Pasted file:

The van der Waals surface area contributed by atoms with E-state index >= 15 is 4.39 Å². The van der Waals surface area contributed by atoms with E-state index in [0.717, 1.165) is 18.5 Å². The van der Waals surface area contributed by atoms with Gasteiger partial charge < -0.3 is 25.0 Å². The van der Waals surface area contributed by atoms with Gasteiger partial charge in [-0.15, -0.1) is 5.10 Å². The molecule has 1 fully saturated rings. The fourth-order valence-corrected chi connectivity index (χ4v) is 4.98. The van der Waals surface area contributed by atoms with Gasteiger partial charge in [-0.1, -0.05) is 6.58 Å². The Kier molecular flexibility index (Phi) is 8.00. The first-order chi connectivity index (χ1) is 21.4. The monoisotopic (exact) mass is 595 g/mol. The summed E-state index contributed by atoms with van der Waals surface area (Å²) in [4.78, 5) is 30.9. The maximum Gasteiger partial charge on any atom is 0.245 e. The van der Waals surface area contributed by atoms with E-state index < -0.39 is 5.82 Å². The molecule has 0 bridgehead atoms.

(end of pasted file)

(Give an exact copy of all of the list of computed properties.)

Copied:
The van der Waals surface area contributed by atoms with E-state index >= 15 is 4.39 Å². The van der Waals surface area contributed by atoms with E-state index in [0.717, 1.165) is 18.5 Å². The van der Waals surface area contributed by atoms with Gasteiger partial charge < -0.3 is 25.0 Å². The van der Waals surface area contributed by atoms with Gasteiger partial charge in [-0.15, -0.1) is 5.10 Å². The molecule has 1 fully saturated rings. The fourth-order valence-corrected chi connectivity index (χ4v) is 4.98. The van der Waals surface area contributed by atoms with Gasteiger partial charge in [-0.1, -0.05) is 6.58 Å². The Kier molecular flexibility index (Phi) is 8.00. The first-order chi connectivity index (χ1) is 21.4. The monoisotopic (exact) mass is 595 g/mol. The summed E-state index contributed by atoms with van der Waals surface area (Å²) in [4.78, 5) is 30.9. The maximum Gasteiger partial charge on any atom is 0.245 e. The van der Waals surface area contributed by atoms with E-state index < -0.39 is 5.82 Å². The molecule has 0 bridgehead atoms.